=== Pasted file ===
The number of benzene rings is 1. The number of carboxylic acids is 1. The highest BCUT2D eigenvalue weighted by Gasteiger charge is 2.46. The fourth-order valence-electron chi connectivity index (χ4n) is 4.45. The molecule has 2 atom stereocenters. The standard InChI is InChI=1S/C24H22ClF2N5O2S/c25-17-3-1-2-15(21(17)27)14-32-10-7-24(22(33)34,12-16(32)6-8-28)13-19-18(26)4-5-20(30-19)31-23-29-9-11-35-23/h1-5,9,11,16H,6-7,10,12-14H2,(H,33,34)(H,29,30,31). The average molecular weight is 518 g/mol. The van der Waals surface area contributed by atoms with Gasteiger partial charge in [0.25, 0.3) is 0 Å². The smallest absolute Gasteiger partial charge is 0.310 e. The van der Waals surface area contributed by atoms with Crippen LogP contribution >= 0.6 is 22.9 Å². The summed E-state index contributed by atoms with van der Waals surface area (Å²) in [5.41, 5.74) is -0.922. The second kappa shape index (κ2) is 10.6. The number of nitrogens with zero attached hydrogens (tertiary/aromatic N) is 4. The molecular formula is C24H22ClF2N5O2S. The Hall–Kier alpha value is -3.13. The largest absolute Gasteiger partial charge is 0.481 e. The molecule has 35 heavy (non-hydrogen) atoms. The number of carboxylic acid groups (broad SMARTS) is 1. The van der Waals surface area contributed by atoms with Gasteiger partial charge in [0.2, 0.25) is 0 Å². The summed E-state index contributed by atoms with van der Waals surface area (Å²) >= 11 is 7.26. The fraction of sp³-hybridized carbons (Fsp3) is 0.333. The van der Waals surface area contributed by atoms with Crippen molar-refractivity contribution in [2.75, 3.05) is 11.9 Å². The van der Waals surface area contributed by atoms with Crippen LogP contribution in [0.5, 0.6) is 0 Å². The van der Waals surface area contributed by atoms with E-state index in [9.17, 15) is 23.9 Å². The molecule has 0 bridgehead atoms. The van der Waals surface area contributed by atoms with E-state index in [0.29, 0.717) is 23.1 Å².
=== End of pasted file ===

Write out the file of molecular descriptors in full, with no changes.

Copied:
The number of benzene rings is 1. The number of carboxylic acids is 1. The highest BCUT2D eigenvalue weighted by Gasteiger charge is 2.46. The fourth-order valence-electron chi connectivity index (χ4n) is 4.45. The molecule has 2 atom stereocenters. The standard InChI is InChI=1S/C24H22ClF2N5O2S/c25-17-3-1-2-15(21(17)27)14-32-10-7-24(22(33)34,12-16(32)6-8-28)13-19-18(26)4-5-20(30-19)31-23-29-9-11-35-23/h1-5,9,11,16H,6-7,10,12-14H2,(H,33,34)(H,29,30,31). The average molecular weight is 518 g/mol. The van der Waals surface area contributed by atoms with Gasteiger partial charge in [0.25, 0.3) is 0 Å². The smallest absolute Gasteiger partial charge is 0.310 e. The van der Waals surface area contributed by atoms with Crippen LogP contribution >= 0.6 is 22.9 Å². The summed E-state index contributed by atoms with van der Waals surface area (Å²) in [5.41, 5.74) is -0.922. The second kappa shape index (κ2) is 10.6. The number of nitrogens with zero attached hydrogens (tertiary/aromatic N) is 4. The molecular formula is C24H22ClF2N5O2S. The Hall–Kier alpha value is -3.13. The largest absolute Gasteiger partial charge is 0.481 e. The molecule has 35 heavy (non-hydrogen) atoms. The number of carboxylic acid groups (broad SMARTS) is 1. The van der Waals surface area contributed by atoms with Gasteiger partial charge in [0.2, 0.25) is 0 Å². The summed E-state index contributed by atoms with van der Waals surface area (Å²) >= 11 is 7.26. The fraction of sp³-hybridized carbons (Fsp3) is 0.333. The van der Waals surface area contributed by atoms with Crippen molar-refractivity contribution in [2.75, 3.05) is 11.9 Å². The van der Waals surface area contributed by atoms with Crippen LogP contribution in [0.5, 0.6) is 0 Å². The van der Waals surface area contributed by atoms with E-state index in [9.17, 15) is 23.9 Å². The molecule has 0 bridgehead atoms. The van der Waals surface area contributed by atoms with E-state index in [0.29, 0.717) is 23.1 Å².